New York City, particularly Manhattan, is a public transportation and walker's haven and because of this, it is probably one of the worst places to have deal with a broken ankle and crutches. Granted, the doctors and hospitals are great but the public transportation is ill-fitting for those with handicaps or disabilities related to walking. Here are some things i learned while roaming (slowly) around the city on crutches to and from work.
Not all subway stops have elevators or escalators
And even if they do have elevators or escalators, there is a high chance that they are going to be 1) out of order or 2) filthy or 3) both. I had to do my research (http://web.mta.info/accessibility/stations.htm) prior to going anywhere to determine whether it would be worthwhile for me to attempt stairs while PWB (partial weight bearing) on crutches.
Women are more likely to offer you their seat on the subway
When I get on the subway car, it's usually a 50/50 toss up of whether there will be readily available seats and these chances are especially slim when commuting to work during rush hour. I've noticed that about 80% of the time, other women are more willing to offer me their seat whereas many men tend to avoid my gaze. I definitely try not to pressure anyone or ask anyone if I could take their seat as I am getting better bearing weight on my broken foot and feel like I need to practice. But it is a nice gesture when someone does offer and I appreciate it immensely.
Service like Uber and Lyft far surpass their yellow cab competitors
Since I live on a more residential street in the city, it is not so easy to flag down a yellow cab and so I find car sharing services such as Lyft and Uber to be much more convenient as they pick me up directly in front of my building. For some reason, Lyft drivers are the most accommodating and helpful, some even going out of their way to help me into their cars when I was in the earlier stages of recovery. (You don't know how hard it is to close and open a car door when NWB (non-weight bearing) until you have to do it.) Uber drivers generally try to get you as close to your destination's door as possible as well. Yellow cab drivers could not care less about your predicament and live up their reputation of being rude and offensive. I'm constantly rushed out of yellow cabs by the cab drivers who do not care that you are handicapped even if you explain or apologize.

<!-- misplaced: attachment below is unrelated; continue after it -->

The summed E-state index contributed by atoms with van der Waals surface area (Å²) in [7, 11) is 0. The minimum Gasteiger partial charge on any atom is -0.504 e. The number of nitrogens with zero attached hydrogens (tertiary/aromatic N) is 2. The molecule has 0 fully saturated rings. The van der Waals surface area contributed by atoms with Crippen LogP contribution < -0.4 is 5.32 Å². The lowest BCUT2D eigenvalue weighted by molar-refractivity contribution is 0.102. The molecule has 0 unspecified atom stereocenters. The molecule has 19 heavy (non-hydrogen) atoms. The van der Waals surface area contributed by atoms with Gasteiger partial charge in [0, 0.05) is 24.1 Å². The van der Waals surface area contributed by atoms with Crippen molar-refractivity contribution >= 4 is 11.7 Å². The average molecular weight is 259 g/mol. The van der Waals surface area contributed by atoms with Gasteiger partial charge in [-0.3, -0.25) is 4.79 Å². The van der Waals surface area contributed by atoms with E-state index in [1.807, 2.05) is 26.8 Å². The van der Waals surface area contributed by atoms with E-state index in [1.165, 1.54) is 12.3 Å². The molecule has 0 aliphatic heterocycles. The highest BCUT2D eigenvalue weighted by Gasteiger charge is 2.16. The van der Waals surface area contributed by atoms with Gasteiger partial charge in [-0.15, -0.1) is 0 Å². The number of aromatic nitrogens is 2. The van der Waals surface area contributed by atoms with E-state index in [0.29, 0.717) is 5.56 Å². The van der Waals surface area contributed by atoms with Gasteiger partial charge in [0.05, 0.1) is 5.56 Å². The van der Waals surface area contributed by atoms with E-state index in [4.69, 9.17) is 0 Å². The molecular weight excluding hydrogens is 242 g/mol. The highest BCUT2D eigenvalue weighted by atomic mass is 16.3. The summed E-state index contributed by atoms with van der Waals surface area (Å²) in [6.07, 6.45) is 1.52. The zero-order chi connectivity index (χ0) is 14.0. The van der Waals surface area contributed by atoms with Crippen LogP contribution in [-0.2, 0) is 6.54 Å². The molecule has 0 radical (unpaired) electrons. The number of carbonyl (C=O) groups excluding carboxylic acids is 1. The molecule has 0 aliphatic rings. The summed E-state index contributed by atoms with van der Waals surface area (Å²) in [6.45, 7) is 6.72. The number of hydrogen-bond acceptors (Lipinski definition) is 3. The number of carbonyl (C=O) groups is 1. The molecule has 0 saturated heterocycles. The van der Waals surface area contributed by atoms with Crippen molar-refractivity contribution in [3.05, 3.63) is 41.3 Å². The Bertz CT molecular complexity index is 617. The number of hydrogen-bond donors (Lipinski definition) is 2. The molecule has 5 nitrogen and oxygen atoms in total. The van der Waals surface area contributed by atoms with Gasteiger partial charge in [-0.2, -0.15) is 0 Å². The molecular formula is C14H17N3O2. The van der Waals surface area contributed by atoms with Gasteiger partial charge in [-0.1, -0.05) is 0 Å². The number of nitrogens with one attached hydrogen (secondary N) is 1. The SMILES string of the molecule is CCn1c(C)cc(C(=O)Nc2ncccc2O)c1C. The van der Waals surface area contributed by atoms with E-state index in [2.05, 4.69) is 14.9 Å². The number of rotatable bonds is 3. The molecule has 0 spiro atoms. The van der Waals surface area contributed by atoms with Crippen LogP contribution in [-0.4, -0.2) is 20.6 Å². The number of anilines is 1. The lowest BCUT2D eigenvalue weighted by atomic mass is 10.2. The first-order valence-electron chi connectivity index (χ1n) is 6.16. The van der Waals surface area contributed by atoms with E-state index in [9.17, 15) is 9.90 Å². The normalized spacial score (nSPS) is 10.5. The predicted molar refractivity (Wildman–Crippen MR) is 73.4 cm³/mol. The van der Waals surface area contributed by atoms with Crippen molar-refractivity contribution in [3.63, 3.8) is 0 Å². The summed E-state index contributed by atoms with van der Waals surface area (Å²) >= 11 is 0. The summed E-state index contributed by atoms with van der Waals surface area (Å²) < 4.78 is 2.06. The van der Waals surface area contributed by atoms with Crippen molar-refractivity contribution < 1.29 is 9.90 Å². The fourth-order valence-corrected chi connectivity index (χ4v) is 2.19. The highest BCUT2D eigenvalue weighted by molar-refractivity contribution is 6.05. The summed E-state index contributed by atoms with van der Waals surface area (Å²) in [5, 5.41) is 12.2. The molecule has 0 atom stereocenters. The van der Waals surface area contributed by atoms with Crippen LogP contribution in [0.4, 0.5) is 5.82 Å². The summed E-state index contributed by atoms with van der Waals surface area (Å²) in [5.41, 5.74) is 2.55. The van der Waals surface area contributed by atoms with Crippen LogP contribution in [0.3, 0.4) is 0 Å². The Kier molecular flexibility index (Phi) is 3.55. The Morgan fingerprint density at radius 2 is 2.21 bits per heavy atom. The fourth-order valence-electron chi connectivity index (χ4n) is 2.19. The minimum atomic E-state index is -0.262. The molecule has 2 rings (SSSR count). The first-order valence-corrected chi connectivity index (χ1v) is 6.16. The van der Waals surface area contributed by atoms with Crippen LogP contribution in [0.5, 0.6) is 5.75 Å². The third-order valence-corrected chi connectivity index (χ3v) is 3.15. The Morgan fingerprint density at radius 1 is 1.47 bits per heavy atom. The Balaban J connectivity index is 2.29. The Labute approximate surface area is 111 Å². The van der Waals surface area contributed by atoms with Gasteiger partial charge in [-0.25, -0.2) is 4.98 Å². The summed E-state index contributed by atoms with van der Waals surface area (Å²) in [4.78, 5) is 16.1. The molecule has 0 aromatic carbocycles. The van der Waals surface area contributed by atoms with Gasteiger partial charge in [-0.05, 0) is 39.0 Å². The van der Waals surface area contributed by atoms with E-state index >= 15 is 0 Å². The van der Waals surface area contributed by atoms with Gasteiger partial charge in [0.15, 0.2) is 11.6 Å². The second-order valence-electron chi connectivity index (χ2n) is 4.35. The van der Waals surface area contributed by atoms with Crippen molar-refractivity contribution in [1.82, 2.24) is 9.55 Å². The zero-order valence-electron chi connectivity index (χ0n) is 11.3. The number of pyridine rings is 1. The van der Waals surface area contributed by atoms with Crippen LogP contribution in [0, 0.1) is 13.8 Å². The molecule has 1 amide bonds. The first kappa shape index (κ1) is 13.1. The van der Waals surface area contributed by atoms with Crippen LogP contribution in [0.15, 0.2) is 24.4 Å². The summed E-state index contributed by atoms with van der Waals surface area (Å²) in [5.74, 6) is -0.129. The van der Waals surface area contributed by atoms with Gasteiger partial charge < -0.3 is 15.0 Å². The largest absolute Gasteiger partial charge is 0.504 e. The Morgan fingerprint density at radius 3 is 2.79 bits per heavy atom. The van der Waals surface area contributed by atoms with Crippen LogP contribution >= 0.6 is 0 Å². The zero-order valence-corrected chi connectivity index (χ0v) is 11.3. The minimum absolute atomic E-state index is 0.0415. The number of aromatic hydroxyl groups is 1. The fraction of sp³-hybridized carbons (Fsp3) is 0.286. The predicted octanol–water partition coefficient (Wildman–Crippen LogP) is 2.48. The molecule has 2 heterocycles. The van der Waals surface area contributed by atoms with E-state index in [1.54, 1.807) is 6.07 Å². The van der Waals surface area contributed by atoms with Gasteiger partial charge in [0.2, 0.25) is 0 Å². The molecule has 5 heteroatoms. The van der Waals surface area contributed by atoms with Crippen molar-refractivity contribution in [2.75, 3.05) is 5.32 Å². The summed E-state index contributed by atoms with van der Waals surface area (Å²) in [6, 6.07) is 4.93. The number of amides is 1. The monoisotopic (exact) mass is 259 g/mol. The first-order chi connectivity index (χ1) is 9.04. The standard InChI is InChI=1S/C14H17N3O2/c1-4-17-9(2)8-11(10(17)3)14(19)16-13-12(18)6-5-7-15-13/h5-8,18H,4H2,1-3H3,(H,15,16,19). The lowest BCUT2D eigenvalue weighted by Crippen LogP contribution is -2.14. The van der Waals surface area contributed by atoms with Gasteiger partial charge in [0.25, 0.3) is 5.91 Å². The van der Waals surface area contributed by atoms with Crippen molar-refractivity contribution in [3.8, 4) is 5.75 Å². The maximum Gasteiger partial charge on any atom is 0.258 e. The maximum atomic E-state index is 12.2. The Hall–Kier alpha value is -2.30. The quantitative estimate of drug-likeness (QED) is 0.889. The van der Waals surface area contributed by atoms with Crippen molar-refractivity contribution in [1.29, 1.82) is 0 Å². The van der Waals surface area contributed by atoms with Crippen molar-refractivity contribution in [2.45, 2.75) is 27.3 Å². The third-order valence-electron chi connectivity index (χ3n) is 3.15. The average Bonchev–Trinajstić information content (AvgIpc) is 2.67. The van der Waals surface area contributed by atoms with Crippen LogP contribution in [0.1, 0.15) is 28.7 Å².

Seamless and food delivery apps are blessings
Having no energy to cook or strength to purchase groceries, falling back on food delivery services was an incredible option to have and one of the greatest benefits of living in a place like NYC. I'm thankful that variety in my neighborhood is pretty good, however, the healthy options could have been better. I've used more than my fair share of Seamless, UberEats, GrubHub, and my favorite Vietnamese shop.
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